"In a Test distinguished by fine counter-attacking cricket by two excellent wicketkeeper-batsmen, McCullum played just as pugnaciously as Prior had for England on the second day!" The article makes it sound like McCullum keeps wicket for NZ. Watling is their keeper!

Posted by cric_J on (March 16, 2013, 8:05 GMT)

Really elated and rather relieved to see Broady bowl really well after some time.There were signs in the ODIs and T20s and now he has delivered in tests as well.Especially with the Ashes and Champ's Trophy around the corner England desperately need him to be at his best.Just hope he can keep up his form.Coming to today's performance,I think 4 of his wickets were really good ones and very well earned.The Watling dismissal today was brilliantly done.Wishing dearly he gets a 10 wicket haul.Good day for Eng but it should have been better with probably 2 more wickets.My only spot of bother is Jimmy Anderson's ankle.He looked in some serious trouble and pulled up several times.Just hope he is fine tomorrow.Eng won't want their lead bowler to break down with one test still to go.

Posted by Lmaotsetung on (March 16, 2013, 8:00 GMT)

The haters are out in full force tonight. It got very quiet in here since England's second inning of the first test.

Posted by   on (March 16, 2013, 7:22 GMT)

Ah, the England haters are out. We must be doing alright, then.

Posted by Bishop on (March 16, 2013, 7:21 GMT)

@Joe Thompson...Did you even watch the first test? I mean, really? Did you watch it?

Posted by MartinC on (March 16, 2013, 6:57 GMT)

@Ken Fawcett - because they have been watching the match?

Posted by Beige_and_blue on (March 16, 2013, 6:08 GMT)

Such a shame England batted so poorly in the first innings or they might have been on track to get a win here instead of the inevitable draw. forgetting about scoring runs on day 1 will come back to bite them.

Posted by   on (March 16, 2013, 5:47 GMT)

I wonder why no one is suggesting that the English bowlers were average and NZ just threw 9/10 wickets away.

Posted by whofriggincares on (March 16, 2013, 4:39 GMT)

The english first innings illustrates perfectly where they are at, 376 of their runs came from the Saffers that doesnt leave many for the English born lads does it. And their leading century scorer sits 17th on the all time list with 5 Aussies above him , does this indicate a lack of batting talent over a long period of time I guess it does no matter which way you look at it.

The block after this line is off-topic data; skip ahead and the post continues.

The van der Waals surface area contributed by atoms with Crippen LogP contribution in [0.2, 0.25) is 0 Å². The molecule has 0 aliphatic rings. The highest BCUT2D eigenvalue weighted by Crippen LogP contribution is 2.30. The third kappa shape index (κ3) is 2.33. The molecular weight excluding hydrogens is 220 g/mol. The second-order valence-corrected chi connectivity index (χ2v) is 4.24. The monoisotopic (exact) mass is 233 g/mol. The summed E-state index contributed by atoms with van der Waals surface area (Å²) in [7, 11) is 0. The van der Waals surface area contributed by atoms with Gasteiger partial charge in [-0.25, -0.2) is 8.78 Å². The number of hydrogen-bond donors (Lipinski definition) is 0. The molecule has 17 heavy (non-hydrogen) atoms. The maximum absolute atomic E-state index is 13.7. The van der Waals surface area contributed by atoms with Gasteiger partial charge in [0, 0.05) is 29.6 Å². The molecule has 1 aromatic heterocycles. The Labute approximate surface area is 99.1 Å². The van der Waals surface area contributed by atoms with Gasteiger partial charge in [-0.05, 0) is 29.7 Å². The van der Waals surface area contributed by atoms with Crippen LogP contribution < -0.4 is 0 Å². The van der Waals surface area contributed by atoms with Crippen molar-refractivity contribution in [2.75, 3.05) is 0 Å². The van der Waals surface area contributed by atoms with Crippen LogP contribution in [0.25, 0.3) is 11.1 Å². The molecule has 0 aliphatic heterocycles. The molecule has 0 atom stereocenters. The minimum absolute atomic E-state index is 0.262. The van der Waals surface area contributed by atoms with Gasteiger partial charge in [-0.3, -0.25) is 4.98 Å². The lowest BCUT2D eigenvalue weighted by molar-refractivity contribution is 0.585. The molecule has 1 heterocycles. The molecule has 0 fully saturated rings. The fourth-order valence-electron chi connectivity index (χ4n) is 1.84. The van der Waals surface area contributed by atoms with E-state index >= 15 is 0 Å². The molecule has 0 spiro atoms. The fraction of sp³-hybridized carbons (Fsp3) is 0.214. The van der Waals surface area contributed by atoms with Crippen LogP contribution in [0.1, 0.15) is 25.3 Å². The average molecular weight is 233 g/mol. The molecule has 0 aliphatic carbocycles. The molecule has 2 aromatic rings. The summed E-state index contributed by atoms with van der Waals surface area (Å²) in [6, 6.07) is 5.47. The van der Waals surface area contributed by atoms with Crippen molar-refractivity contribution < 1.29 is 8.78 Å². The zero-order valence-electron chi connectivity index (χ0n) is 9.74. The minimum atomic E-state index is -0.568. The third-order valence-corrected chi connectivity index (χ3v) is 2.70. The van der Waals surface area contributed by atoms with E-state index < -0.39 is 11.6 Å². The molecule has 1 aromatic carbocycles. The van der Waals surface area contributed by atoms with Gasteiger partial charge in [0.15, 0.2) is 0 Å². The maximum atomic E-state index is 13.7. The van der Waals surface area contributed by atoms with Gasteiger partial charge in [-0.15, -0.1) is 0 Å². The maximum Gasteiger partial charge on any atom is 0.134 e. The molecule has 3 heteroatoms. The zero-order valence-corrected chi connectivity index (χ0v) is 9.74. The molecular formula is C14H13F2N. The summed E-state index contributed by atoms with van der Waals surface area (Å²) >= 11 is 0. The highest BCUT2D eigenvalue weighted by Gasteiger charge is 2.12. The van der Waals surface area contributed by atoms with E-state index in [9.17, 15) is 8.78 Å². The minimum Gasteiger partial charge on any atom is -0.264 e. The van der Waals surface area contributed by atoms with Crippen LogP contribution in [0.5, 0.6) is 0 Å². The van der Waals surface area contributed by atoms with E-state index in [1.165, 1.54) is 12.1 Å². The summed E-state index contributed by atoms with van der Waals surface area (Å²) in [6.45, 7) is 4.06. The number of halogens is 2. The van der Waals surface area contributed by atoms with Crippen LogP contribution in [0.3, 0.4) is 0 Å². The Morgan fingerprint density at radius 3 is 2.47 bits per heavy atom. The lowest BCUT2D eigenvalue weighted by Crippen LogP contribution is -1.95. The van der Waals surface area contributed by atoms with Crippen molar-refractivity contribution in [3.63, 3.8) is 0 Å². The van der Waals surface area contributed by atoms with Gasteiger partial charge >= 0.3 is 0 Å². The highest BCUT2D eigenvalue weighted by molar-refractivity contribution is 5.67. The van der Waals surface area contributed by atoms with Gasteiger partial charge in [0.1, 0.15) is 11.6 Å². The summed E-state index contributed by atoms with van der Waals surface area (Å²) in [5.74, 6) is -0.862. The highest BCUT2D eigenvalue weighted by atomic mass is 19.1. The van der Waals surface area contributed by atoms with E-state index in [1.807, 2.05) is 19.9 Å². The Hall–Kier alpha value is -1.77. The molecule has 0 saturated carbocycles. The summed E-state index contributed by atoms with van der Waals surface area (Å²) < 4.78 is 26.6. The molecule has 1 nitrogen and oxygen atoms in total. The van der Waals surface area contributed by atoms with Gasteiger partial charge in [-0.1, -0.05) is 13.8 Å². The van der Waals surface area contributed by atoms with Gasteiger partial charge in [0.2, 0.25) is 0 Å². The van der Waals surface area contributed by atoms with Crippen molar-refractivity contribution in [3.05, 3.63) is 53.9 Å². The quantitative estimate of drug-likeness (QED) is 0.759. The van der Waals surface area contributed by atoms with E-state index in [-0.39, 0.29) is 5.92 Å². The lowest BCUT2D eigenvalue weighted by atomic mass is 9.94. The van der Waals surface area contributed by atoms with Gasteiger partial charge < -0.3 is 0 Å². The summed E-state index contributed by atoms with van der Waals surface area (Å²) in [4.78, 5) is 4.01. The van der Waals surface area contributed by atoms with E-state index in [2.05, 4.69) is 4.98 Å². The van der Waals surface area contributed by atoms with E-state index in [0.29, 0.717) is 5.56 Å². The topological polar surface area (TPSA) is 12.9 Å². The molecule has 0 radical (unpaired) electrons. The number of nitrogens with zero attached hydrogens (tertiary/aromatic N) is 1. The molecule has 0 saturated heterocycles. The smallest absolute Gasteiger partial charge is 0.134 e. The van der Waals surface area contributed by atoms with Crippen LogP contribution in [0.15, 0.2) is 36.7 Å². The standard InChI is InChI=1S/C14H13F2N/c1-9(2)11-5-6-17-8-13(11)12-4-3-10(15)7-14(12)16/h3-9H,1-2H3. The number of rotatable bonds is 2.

Posted by   on (March 16, 2013, 3:24 GMT)

Aussie fans licking their lips at the prospect of Stuart Broad playing in the Ashes. :)

Posted by   on (March 16, 2013, 3:12 GMT)

Looks like the English are back on track...

Posted by mikey76 on (March 16, 2013, 2:45 GMT)

Really pleased for Broad, he's a class act when he's fit and healthy. Let's hope he can get his batting back on track in time for the ashes. When all facets of his game are working he's a huge asset to this England team. Let's see if he can get a ten wicket haul now.

Posted by   on (March 16, 2013, 0:59 GMT)

Instead of New Zealand playing teams like South Africa and England at once, go and play the likes of Bangladesh or Ireland because the matches are too one sided. I'm sure these teams can beat New Zealand.

Posted by GurSinghgur on (March 16, 2013, 0:14 GMT)

Finn is a test-class bowler? Twelve runs in one over? He's got something to prove right now, or NZ will draw yet

Comments have now been closed for this article

TopTop
Email Feedback Print
Share
E-mail
Feedback
Print
David HoppsClose
David Hopps David Hopps joined ESPNcricinfo as UK editor early in 2012. For the previous 20 years he was a senior cricket writer for the Guardian and covered England extensively during that time in all Test-playing nations. He also covered four Olympic Games and has written several cricket books, including collections of cricket quotations. He has been an avid amateur cricketer since he was 12, and so knows the pain of repeated failure only too well. The pile of untouched novels he plans to read, but rarely gets around to, is now almost touching the ceiling. He divides his time between the ESPNcricinfo office in Hammersmith and his beloved Yorkshire.
Tour Results
New Zealand v England at Auckland - Mar 22-26, 2013
Match drawn
New Zealand v England at Wellington - Mar 14-18, 2013
Match drawn
New Zealand v England at Dunedin - Mar 6-10, 2013
Match drawn
NZ XI v England XI at Queenstown - Feb 27-Mar 2, 2013
NZ XI won by 3 wickets
New Zealand v England at Auckland - Feb 23, 2013
England won by 5 wickets (with 75 balls remaining)
More results »
News | Features Last 3 days
News | Features Last 3 days